Goodreads Sells Their Soul To The Devil

I didn’t join Goodreads. Mostly because until recently I didn’t know what it was or what I would want to join for. Many authors and friends had suggested via facebook I should join, and that only made me less likely to do so, because I assumed it was another facebook game or oddity. When I finally realized it consisted of normal people, well, as normal as any one who would join something called Goodreads–meaning lovers of the written word–are, the grassroots group sold out to the man, as the kids in my youth would say. They sold their original nice friendly swapping of what members enjoyed and didn’t like to the Robber Baron devil of Amazon. On the Goodreads home page, the list owners describe the merger as ‘joining the Amazon family.’ Family is a very loose term here. Family of what? The worst example of corporate greed? The avowed practice of running independent bookstores and chains out of business with any method they can conjure up? A family of tricksters and avarice so bloated they make deals with the publishers to exclude all others in pricing e-books?
A fun family that kept contract workers on a string with promises of permanent jobs by working them nearly to death in 0ver 100 degrees  with so many passing out they needed an ambulance to stand by, instead of supplying air flow by opening the doors or installing air-conditioning? (after this bru-ha-ha, they finally installed air) If by family you mean beyond dysfunctional and outright sociopathic, then yes, they’ve joined a family.

good-readsI don’t know the originator’s of this idea. I’m sure they are lovely kind individuals who only wanted a community to share talking about their latest reads. Many lists on yahoo or elsewhere were begun in this manner–I belong to a couple–but inevitably the topics have changed to any thing one is interested in discussing. That’s where Goodreads differed–it maintained a definite focus of reviewing books. And that’s wonderful–a global kind of book-club. Unlike the ‘reviews’ Amazon has on their site that tend to either gush or degrade, the reviews I’ve seen via Goodreads have been generally well thought out and fair. Well, expect all of that to change. Once a corporation puts its hands into the matter, it either disappears, which is probably what Amazon really wants it to do, or the corporation will find ways of making it pay heaps of money. There is no other reason Bezos would acquire it otherwise. If you can’t beat your competition–buy it. One of the mainstays of big capitalism, isn’t it? And if you prefer that people on the internet are not reviewing books you are selling–unless they are on your site and you can control them, then how do you stop the spread of this contagion? Unfortunately, there isn’t a clear way of wiping this phenomenon out–like he is working so diligently to do with brick and mortar stores, but if one buys the competition, then lack of interest and downplaying or simply closing the entire thing down, eliminates said competition. If Amazon sees a way to make more money, and control more of reader’s opinions, then by all means grab it, and work it until a cash cow it becomes.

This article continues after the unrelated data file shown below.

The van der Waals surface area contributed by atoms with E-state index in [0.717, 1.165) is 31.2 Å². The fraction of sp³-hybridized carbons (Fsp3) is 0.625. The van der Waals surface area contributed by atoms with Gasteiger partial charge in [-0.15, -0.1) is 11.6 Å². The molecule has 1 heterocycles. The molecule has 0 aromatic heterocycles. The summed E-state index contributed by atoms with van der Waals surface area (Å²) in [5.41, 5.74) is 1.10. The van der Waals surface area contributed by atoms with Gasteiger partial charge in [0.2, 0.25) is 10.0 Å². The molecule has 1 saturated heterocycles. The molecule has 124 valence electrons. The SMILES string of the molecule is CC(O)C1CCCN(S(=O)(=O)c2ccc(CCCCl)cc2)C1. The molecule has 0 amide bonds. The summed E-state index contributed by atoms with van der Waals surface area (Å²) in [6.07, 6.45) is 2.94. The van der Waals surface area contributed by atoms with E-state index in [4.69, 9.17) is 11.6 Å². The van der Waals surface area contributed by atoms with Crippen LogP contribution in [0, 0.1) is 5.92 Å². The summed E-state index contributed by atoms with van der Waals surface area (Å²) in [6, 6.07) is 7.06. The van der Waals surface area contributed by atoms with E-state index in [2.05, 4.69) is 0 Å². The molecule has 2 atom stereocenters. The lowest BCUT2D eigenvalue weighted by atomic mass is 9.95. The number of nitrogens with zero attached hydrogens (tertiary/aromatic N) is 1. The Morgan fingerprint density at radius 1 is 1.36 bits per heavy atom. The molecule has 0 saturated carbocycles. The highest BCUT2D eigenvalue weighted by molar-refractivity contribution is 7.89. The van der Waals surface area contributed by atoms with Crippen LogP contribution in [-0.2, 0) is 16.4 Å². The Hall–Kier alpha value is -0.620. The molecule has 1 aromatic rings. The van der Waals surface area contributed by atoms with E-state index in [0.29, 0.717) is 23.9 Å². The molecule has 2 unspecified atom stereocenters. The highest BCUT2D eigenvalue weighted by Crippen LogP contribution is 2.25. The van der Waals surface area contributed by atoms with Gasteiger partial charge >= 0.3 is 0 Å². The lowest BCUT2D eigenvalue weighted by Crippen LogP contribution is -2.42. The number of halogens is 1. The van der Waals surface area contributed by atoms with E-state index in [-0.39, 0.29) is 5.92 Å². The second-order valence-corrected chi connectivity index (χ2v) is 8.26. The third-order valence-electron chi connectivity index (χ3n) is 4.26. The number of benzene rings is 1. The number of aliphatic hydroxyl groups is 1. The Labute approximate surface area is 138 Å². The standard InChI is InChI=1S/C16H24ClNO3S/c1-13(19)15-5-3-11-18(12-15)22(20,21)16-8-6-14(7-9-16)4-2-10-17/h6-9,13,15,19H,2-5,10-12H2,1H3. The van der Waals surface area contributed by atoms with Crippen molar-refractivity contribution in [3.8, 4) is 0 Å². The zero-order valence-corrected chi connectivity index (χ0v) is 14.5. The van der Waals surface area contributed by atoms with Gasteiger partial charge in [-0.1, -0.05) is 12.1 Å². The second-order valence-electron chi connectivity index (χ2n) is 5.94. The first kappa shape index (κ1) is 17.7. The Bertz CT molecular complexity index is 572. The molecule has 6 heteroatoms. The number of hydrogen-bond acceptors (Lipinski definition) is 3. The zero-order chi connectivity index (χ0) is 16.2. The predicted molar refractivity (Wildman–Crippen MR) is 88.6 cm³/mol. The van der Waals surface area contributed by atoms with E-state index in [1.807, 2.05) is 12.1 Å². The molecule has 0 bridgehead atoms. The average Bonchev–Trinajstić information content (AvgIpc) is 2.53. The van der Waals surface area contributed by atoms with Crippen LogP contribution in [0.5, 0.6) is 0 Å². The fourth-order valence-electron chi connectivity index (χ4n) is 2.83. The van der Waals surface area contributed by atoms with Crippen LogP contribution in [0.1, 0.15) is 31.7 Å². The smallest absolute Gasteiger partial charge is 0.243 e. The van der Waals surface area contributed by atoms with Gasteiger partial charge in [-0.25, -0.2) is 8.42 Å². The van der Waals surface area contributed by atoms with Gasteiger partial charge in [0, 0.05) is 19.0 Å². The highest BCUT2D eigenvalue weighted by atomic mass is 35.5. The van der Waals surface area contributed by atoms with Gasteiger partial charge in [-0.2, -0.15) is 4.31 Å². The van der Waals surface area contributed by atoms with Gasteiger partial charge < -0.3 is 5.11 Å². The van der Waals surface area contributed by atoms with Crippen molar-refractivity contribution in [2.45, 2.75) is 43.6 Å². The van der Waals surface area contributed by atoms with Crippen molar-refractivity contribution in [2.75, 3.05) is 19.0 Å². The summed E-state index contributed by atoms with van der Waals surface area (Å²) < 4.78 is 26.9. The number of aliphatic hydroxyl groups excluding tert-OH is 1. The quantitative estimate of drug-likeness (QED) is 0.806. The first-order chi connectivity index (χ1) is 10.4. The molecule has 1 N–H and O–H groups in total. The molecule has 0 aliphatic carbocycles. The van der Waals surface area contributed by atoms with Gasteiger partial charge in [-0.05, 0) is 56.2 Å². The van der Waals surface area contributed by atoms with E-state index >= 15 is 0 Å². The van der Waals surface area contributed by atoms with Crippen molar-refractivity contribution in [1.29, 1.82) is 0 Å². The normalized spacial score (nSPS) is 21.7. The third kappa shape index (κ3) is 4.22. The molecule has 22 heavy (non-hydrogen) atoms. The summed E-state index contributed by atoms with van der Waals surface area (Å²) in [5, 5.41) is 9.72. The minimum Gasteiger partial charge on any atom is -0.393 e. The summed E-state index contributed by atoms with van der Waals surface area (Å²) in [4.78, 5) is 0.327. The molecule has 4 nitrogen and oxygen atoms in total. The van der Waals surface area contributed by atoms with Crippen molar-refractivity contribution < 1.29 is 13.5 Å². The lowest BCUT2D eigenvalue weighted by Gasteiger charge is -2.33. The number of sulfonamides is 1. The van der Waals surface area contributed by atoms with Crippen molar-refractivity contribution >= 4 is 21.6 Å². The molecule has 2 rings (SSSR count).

I understand the motives of the people who started this thing ‘in their living room’. They would like to make money–I’m sure they have been compensated quite a bit by Amazon, and now can walk away into the book sunset reading and discussing away in finery, lush vacation spots and jeweled book covers–whoops, kindle covers–because now that they’ve attained some wealth, and are part of that fantastic family–I’m sure real books are a thing of their past–their beneficent partner is bound to supply them till the end of their days with free kindles, right?

I wouldn’t bet on anything remotely like that. If there is one thing Bezos and Amazon are not–are givers. Like a true sociopath, they have no conscience, no guilt, no emotional ties to people, pets, and God knows books. The only thing that matters is winning–winning the game called running all competition to the ground, or absorbing it, like some science fiction creature on a Star Trek episode. And like sociopaths, they can fake emotions, say all the right things to make themselves seem lovable and cuddly, even can be a charismatic charmer of a corporation. All the easier for it to manipulate and control the public. One of the reasons we who do have consciences, guilt, emotions, empathy cannot see those who don’t is because we can not comprehend the idea of people who do not. It is outside our understanding for a person or corporation to deliberately and maliciously try to destroy even little indie bookstores during support your local business weeks, the way Amazon did when “Amazon was encouraging customers to go into brick-and-mortar bookstores on Saturday, and use its price-check app (which allows shoppers in physical stores to see, by scanning a bar code, if they can get a better price online) to earn a 5 percent credit on Amazon purchases (up to $5 per item, and up to three items.)” We who have consciences would not utilize this option–even more so, would never dream it up to begin with.

My point, as it is every time I write about some new offense Amazon has committed, is not that capitalism is bad. I love capitalism, when not out of control and in the hands of people like Amazon. Oh, you think I should have used Bezos–not the corp’s name? Wish that were so. The Supreme Court in it’s wisdom has claimed that corporations ARE people. Whether the corp is a person or the man who owns the corp is also considered a person, Goodreads is now in its hands and not those who joined it thinking it was an independent way of expressing viewpoints about books.

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